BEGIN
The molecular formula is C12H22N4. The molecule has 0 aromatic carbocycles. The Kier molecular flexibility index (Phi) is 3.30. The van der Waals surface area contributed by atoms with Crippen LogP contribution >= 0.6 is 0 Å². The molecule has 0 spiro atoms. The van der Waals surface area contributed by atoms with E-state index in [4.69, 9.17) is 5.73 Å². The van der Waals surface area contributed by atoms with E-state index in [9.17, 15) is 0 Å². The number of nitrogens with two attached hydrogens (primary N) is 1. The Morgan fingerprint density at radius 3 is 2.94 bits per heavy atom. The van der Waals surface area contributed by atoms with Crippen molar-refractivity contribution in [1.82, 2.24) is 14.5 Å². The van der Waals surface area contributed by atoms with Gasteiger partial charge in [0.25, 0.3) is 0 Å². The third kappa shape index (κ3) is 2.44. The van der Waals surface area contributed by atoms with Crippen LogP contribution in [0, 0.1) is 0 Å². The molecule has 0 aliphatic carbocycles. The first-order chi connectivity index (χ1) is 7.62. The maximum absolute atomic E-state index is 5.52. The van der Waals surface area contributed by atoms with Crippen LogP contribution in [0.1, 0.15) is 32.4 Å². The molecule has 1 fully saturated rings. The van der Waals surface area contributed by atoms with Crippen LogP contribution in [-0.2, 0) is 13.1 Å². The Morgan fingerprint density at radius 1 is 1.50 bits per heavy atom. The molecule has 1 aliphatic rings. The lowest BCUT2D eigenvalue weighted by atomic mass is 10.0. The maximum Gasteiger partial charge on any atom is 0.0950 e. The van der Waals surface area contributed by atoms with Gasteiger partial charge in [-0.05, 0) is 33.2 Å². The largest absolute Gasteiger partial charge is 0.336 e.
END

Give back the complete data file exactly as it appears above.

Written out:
The molecular formula is C12H22N4. The molecule has 0 aromatic carbocycles. The Kier molecular flexibility index (Phi) is 3.30. The van der Waals surface area contributed by atoms with Crippen LogP contribution >= 0.6 is 0 Å². The molecule has 0 spiro atoms. The van der Waals surface area contributed by atoms with E-state index in [4.69, 9.17) is 5.73 Å². The van der Waals surface area contributed by atoms with E-state index in [9.17, 15) is 0 Å². The number of nitrogens with two attached hydrogens (primary N) is 1. The Morgan fingerprint density at radius 3 is 2.94 bits per heavy atom. The van der Waals surface area contributed by atoms with Crippen molar-refractivity contribution in [1.82, 2.24) is 14.5 Å². The van der Waals surface area contributed by atoms with Gasteiger partial charge in [0.25, 0.3) is 0 Å². The third kappa shape index (κ3) is 2.44. The van der Waals surface area contributed by atoms with Crippen LogP contribution in [0, 0.1) is 0 Å². The molecule has 0 aliphatic carbocycles. The first-order chi connectivity index (χ1) is 7.62. The maximum absolute atomic E-state index is 5.52. The van der Waals surface area contributed by atoms with Crippen LogP contribution in [0.1, 0.15) is 32.4 Å². The molecule has 1 fully saturated rings. The van der Waals surface area contributed by atoms with Crippen LogP contribution in [-0.2, 0) is 13.1 Å². The Morgan fingerprint density at radius 1 is 1.50 bits per heavy atom. The molecule has 1 aliphatic rings. The lowest BCUT2D eigenvalue weighted by atomic mass is 10.0. The maximum Gasteiger partial charge on any atom is 0.0950 e. The van der Waals surface area contributed by atoms with Gasteiger partial charge in [-0.05, 0) is 33.2 Å². The largest absolute Gasteiger partial charge is 0.336 e.